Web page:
Its Hotel de Crillon in Paris, once an 18th-century mansion and currently closed for renovation, looks out on the Place de la Concorde at the foot of the Champs Elysee.
But all this will mean nothing if the city council rejects Hoskins’s revised plans for what is possibly Edinburgh’s most difficult available site. The drawings have been lodged and the decision is expected in December once planning officials have drawn up their recommendations.
If permission is granted, Hare expects the hotel to open for business in March 2018, if not he certainly expects the competition to be re-opened. If, as some might have come to presume, the hotel is rejected and the council simply asks the St Mary’s Music School team to bring forward its proposal, a legal battle is almost inevitable.
The councillors on the planning committee cannot pass judgement in favour of a rival project and must base their ruling only on the plan in front of them. Having met the requirements of the contest, it is now a question of whether Hare’s proposal is acceptable or not.
Some councillors will be implacably opposed, but having listened to the debates on the new St James Centre Hare has a fair chance of success because there is a mood amongst prominent councillors for creating momentum and sending a strong message that Edinburgh is a place to do business.
Edinburgh does not have an operator like Rosewood and apart from a handful who come at Festival time or for the odd round of golf it doesn’t pull in enough high net-worth individuals who can make a real difference to big investment decisions.
Bruce Hare and Rosewood president Radha Arora, who flew over from California, made a compelling case for drawing in those kind of people.
“Edinburgh is an authentic destination for our clients and they spend a lot of money. Edinburgh will be coming to life as part of a group of global destinations and I’m super excited,” said Arora.
While the decision cannot be based on the operator’s clientele – and Rosewood would not be considering Edinburgh just because of the Royal High – nevertheless timing is crucial to the scheme and its options are actually quite limited.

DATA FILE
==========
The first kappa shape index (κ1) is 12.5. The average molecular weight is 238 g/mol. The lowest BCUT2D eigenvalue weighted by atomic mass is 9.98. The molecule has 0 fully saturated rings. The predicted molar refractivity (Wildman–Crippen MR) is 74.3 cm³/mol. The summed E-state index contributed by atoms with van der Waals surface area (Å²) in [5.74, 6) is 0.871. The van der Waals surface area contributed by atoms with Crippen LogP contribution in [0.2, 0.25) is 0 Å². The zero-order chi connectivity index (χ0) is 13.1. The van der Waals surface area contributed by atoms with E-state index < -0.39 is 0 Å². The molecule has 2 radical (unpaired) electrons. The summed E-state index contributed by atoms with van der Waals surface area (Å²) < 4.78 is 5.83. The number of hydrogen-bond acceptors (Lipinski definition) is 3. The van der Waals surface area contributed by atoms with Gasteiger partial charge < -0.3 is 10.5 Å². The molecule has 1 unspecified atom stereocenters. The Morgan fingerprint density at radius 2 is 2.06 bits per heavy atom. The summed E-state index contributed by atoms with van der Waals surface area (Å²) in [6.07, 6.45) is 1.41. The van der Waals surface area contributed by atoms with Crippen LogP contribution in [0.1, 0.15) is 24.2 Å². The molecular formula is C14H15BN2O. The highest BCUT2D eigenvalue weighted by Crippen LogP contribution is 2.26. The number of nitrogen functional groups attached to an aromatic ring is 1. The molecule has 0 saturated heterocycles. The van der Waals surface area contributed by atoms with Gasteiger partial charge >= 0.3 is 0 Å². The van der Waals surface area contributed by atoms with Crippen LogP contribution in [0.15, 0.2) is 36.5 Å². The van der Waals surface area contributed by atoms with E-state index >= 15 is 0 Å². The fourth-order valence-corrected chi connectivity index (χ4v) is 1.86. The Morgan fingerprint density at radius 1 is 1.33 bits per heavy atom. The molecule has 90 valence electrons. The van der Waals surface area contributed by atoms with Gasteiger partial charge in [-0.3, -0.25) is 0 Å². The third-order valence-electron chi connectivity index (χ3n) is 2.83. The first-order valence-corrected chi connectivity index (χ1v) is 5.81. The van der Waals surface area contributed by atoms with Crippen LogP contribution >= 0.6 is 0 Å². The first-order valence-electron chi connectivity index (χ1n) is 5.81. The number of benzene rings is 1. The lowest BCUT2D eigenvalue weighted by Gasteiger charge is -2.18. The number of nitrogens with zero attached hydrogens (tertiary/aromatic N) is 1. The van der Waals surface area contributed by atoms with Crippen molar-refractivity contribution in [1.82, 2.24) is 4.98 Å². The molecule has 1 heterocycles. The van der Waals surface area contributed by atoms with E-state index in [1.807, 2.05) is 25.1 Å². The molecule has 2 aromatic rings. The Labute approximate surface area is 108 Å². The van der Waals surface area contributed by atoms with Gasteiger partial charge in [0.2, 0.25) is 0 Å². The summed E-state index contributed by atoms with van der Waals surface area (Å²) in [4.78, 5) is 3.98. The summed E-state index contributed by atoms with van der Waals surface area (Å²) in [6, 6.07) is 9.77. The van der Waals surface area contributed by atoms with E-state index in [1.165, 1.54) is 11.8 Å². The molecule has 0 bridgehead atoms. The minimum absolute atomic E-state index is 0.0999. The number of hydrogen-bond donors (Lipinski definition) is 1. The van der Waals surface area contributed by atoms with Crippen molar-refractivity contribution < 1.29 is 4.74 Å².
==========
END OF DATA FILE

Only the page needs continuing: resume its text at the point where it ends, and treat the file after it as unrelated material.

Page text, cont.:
The St James Ribbon/Walnut Whip/Mole doesn’t look like it would fit with Rosewood’s portfolio. Donaldson’s School might appear ideal, but there is another plan for that and the size of the conversion means it probably wouldn’t stack up financially. And it’s not city centre.
So lose the site and the chances are Rosewood will look elsewhere. After all, they have 14 other sites under development on top of the 18 they currently run.
On the face of it, the safe thing will be to reject the scheme and let the council’s lawyers deal with the consequences. But will that be the right thing to do?
The new Hoskins plan is not the cultural vandalism its detractors will inevitably claim and the question will be whether councillors have enough stomach left to say yes.
MONDAY’S TOO MUCH OF A DAMP SQUIB FOR FIREWORKS
THOSE demanding the switch of the Festival Fireworks to a Friday or a Saturday have either got short memories or should be careful what they wish for.
When the event was last staged on a Saturday it was blighted by drunken aggression. Rutting young males squaring up to each other and people throwing up in the gutter amidst the broken glass was wrecking what had always been a happy occasion. Nor was it an image Edinburgh wished visitors to take with them back across the world.